Creating a will can seem like a daunting task, but a little preparation can make the process easier. Whether you’re drafting your own will with a software tool or hiring an attorney, here’s what you need to do.
Decide who will be your executor. This is the person who will locate your assets, pay your creditors and transfer property to those who you decide should inherit.
Naming a second person as a backup is a good idea, but attorney Betsy Simmons Hannibal discourages people from naming two or more people to serve together as co-executors. The job is burdensome enough with one person making the decisions; asking multiple people to coordinate and agree on every task makes the process much more difficult, says Hannibal, legal editor for self-help law publisher Nolo.
People often don’t want to choose among their children, Hannibal says, but “it certainly runs more smoothly if one person is in charge. Death is difficult enough without creating problems between and among executors.” Talk to your candidates before you place them in your will to make sure they’re willing to serve.
Decide on guardians. If you have minor children, you should name people to take care of their personal and financial needs. The same person doesn’t need to take on both tasks, however. Many people name one person to raise their children and another to handle the money, Hannibal says.
Again, it’s smart to name one person rather than a couple, in case they later break up. If you’d be OK with that guardian’s spouse raising your kids, you can name him or her as the backup. As always, get your candidates’ permission before adding them to the will.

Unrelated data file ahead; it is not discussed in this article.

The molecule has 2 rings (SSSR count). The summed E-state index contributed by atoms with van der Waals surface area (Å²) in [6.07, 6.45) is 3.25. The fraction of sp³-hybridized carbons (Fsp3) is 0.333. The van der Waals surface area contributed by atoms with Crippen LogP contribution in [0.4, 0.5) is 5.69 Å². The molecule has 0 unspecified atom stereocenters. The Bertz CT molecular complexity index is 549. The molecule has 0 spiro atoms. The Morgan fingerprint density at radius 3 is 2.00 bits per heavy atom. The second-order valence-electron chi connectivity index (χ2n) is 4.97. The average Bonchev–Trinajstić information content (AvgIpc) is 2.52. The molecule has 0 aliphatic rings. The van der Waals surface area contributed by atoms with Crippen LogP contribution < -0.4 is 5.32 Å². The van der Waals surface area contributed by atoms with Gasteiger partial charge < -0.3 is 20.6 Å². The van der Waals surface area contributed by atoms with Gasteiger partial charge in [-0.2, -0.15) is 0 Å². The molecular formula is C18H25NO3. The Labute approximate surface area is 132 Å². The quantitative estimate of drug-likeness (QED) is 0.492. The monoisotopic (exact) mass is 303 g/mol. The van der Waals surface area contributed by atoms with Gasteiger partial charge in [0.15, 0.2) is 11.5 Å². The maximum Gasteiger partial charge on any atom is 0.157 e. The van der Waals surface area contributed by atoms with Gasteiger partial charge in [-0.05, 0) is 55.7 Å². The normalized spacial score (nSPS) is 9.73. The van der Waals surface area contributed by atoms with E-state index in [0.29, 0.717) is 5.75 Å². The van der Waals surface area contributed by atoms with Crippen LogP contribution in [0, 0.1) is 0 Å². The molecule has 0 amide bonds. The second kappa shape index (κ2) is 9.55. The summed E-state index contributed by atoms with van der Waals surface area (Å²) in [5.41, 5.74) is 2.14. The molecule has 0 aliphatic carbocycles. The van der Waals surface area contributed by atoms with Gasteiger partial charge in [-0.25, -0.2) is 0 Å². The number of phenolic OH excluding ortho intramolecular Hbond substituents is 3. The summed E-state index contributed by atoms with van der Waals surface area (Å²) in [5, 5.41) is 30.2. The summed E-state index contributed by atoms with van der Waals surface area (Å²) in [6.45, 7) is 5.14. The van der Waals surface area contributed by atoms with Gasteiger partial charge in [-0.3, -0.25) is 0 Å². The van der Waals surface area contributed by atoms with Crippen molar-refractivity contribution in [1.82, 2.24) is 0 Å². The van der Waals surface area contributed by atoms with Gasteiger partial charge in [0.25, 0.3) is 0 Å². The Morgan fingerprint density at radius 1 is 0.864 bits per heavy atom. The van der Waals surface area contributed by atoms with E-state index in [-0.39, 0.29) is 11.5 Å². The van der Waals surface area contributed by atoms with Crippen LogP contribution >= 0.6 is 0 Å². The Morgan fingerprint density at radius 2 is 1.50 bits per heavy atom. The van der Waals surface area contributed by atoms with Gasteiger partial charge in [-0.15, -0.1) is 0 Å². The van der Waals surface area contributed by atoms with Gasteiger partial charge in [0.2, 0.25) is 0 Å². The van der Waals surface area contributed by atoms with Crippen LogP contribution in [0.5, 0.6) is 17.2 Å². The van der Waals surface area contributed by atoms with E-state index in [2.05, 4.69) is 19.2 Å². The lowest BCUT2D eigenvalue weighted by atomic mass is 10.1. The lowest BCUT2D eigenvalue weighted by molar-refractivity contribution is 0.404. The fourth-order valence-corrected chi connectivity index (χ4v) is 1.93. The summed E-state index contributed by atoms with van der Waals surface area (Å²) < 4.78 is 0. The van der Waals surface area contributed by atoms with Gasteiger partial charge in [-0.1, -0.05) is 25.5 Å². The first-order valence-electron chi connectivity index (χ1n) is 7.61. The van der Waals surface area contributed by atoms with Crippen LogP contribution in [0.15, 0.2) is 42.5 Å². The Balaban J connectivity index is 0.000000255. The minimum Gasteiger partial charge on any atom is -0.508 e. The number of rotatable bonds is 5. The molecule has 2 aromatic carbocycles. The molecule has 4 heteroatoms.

Decide about your stuff. Most people name one person (such as their spouse) or a group of people (such as their kids) to inherit the bulk of their assets. If that’s the case, you don’t need to include an exhaustive inventory of all your possessions in your will. In fact, doing so can create future problems as you change accounts, get rid of property and buy new stuff.
Remember, too, that wills are typically public documents, so you don’t want to include details that could lead to identity theft.
Consider a letter to accompany your will. This letter can include account numbers, Social Security numbers, passwords and other details your executor may need to locate all your assets.
If you have thoughts about how to divvy up your possessions among your heirs or other instructions for your executor, those can be included in this letter as well. The letter can easily be rewritten as your circumstances and desires change over the years, without requiring a wholesale redrafting of your will, Hannibal says.
Still, you should consider updating your will every few years and after every major life change, such as a birth, death, marriage or divorce.